The Scot slices through from P17 to narrowly beat Ogura as Championship leader Albert Arenas crashes out.
John McPhee (Petronas Sprinta Racing) crafted a masterpiece on Sunday at the Gran Premio Lenovo di San Marino e della Riviera di Rimini, slicing through from P17 on the grid to take back to the top step and beat fellow Championship contender Ai Ogura (Honda Team Asia) to the line in the 150th Moto3™ race.
The 1-2 for the men second and third overall in the standings is even bigger news at Misano too, as Championship leader Albert Arenas (Pull&Bear Aspar Team) crashed out.
There was no such drama for 2019 winner Tatsuki Suzuki (SIC58 Squadra Corse), however, as he completed the podium to give Paolo Simoncelli’s Moto3™ outfit some more hometown glory.
Ogura got the launch he would have been looking for from pole position but Suzuki was clean and aggressive from the start, taking the lead at Turn 2 after starting third.
There was big drama from the off in the Moto3™ race moments later though as three riders hit the deck at Turn 4: Sergio Garcia (Estrella Galicia 0,0) tucked the front and took out Raul Fernandez (Red Bull KTM Ajo), with Styrian GP winner Celestino Vietti (Sky Racing Team VR46) unable to avoid crashing either as three contenders were out on Lap 1.
Back at the front, Suzuki was holding firm but Gabriel Rodrigo (Kömmerling Gresini Moto3) was making moves in the early stages, the Argentinian taking the lead into Turn 13 and Ogura following him through.
Suzuki bit straight back on the polesitter and we had a freight train as ever, with squabbles up and down the field.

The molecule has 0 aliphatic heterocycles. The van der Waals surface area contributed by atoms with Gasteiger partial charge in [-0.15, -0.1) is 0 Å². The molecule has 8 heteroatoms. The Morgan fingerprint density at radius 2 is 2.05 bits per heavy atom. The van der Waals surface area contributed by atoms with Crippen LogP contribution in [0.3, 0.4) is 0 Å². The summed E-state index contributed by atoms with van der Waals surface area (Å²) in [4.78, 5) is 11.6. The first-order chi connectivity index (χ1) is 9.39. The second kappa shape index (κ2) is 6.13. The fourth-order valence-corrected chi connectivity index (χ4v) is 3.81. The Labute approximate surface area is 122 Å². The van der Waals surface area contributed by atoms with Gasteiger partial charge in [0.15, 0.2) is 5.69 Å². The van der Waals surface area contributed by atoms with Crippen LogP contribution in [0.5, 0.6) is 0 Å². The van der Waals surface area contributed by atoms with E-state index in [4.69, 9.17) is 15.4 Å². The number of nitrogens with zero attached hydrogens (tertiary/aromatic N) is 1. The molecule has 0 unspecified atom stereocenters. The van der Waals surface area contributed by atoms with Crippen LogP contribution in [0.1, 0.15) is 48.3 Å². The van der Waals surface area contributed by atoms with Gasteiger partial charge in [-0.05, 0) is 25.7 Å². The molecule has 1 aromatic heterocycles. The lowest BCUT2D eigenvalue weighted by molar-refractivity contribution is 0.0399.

Meanwhile, CIP Green Power’s Darryn Binder, having started P19, was producing the goods on race day again.
The South African was up the inside of Andrea Migno (Sky Racing Team VR46) at Turn 4 on Lap 5, and Binder was soon fourth later round the lap.
But this was a proper group fight, with three seconds covering the leading 21 riders and the positions changing constantly at Misano World Circuit Marco Simoncelli.
Binder was again getting busy and there was slight contact at Turn 2 with Tony Arbolino (Rivacold Snipers Team) as the Italian tried a move, just enough to see Arbolino lose a couple of places.
Binder then led but Rodrigo, looking mighty in Misano, didn’t let the South African have the baton for long, with the two Leopard Racing machines on Dennis Foggia and Jaume Masia getting the better of Suzuki who felt the wrath of Binder at Turn 5.
After starting from a season’s worst qualifying in P13, Arenas was now rising to the fore.
The Championship leader was up to third with nine laps to go…
There was a shot of drama soon after as Binder went down at the exit of Turn 6, but some of the key Championship frontrunners were starting to strut their stuff after quieter races.
Arenas, Ogura and McPhee – who started P17 – were into the top six with seven laps to go, although the gaggle of riders that were line astern was still 19, down to Barry Baltus (CarXpert PrüstelGP).
Suzuki vs Rodrigo continued at the front.
With five to go though, McPhee was making his move.